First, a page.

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Colimilla, Colima: The freshest seafood in Mexico

Wendy Devlin

"When you return from your friends in Guadalajara, I will take you to the freshest, finest seafood in Colima!" promised Nestor, as we left the hotel that he managed in Melaque, Jalisco. Well, I do not like to think that I can be "bought" but every woman has her price and Nestor may have just named mine.

So I promised that Josh, Rose and myself would dine with him upon our return manaña. Nestor had one day off from work on the customary Sunday although he could substitute Monday if an occasion demanded it. When we arrived back at the hotel several days later, he proposed that we met him in front of the church in Barra de Navidad at 2 p.m. on Monday. He stated that he had a family reunion from noon to 2 p.m., but then he would be free to go out for a meal. I happily accepted the invitation, as this would be our first time with him outside the lobby of the hotel.

But as is my way, I assumed wrongly that we would be dining in Barra. Nestor instead, led us to his parked Jeep Wagonner. Now I wasn't too sure where exactly the freshest seafood in Colima lurked! Nestor headed out to Hwy. 200 and as we hurtled towards the river that marks the boundary between between the states of Jalisco and Colima, I managed to discover that we were heading for coastal village of Colimilla. I use the word, "discover" because Nestor spoke rapid-fire Spanish, which allowed me only to catch the gist of the conversation as we drove along.

So when Nestor turned off the main highway on a side road towards the ocean, I only guessed at where we were going. Vast coconut plantations stretched endlessly away from either side of the road. A herd of large Brahmin cattle ambled across the road slowing Nestor's driving to a crawl. I had a ringside seat of a Brahmin cow's butt end while I quizzed Nestor as to our ultimate destination. Along this road, aside from a few decaying, tangled fences and the road, there were no visible signs of habitation. So it stunned me when suddenly the ocean sand dunes gave way to groomed boulevards and swaying palms. "Ahhhh, mi amiga, this development is only for the very rich!' confided Nestor when I queried him about our location.

A new-looking security booth appeared to block the roadway. A heavily armed, unsmiling man strode towards our vehicle. I was accustomed to security checks abroad the buses in Mexico and when travelling in our family RV during previous trips but I was venturing into unknown territory here. Nestor spoke to the guard and seconds later we were permitted through. " What did he ask you?" I questioned Nestor. "He asked me where exactly were we going and how long did we intend to stay there?" quipped Nestor and then in his kind, reassuring manner he added, " They know me here, amiga, do not worry!" So I relaxed to enjoy the surrounding landscape of profusely flowered boulevards, lush green ways for golfing and abundant artificial lagoons. "Who owns this property?" I asked. Nestor informed me, "It is mostly foreign money, American and German combined with Mexican business interests. It is very exclusive. You must have much money to buy here. Many of the properties are waiting to be sold. It's very beautiful, is it not?" "Yes," I replied, my perception tugging at my social conscience, "But I thought that foreigners can not buy coastal property in Mexico." Nestor answered, " There are ways that it can be done. And the rich know all of the ways!"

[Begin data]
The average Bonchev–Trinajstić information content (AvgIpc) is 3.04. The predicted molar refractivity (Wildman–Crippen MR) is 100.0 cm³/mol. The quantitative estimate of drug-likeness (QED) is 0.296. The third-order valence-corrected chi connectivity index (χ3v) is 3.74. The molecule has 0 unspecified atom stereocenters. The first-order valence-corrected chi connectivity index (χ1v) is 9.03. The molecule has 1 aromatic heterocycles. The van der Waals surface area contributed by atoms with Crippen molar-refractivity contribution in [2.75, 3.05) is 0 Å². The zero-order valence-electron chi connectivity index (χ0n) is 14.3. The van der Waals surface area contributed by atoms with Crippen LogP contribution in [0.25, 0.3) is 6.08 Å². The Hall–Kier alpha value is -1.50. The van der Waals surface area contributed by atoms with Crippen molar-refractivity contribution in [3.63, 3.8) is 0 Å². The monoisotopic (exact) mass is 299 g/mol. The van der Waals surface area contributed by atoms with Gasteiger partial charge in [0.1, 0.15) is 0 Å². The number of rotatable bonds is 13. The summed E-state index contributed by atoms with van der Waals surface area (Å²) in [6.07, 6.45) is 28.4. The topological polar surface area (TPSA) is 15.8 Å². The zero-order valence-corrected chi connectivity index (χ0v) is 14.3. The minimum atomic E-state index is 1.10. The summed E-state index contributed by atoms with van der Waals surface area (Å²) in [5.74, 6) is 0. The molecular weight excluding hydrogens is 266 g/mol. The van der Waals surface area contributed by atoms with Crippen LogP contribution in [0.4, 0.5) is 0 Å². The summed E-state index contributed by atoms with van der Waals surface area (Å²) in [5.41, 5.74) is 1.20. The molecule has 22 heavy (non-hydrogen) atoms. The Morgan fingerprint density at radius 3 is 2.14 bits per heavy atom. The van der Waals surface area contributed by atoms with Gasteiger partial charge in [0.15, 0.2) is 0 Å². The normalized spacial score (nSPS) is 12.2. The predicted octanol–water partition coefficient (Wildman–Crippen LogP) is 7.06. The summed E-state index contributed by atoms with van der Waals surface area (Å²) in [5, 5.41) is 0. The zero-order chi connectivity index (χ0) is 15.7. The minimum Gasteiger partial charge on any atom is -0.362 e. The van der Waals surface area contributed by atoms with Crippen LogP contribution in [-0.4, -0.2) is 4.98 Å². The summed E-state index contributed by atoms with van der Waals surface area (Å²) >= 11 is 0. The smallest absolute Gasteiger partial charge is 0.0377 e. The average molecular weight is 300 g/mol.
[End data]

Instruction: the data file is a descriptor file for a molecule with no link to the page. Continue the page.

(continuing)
The new development was stunningly beautiful in an opulent kind of way. It served again to remind me of the gap between the rich and the poor in Mexico. But then all foreign tourists appear materialistically wealthy in comparison to the majority of Mexicans. I am a rich woman down there! We soon passed another gated security entrance to the tiny coastal village of Colimilla.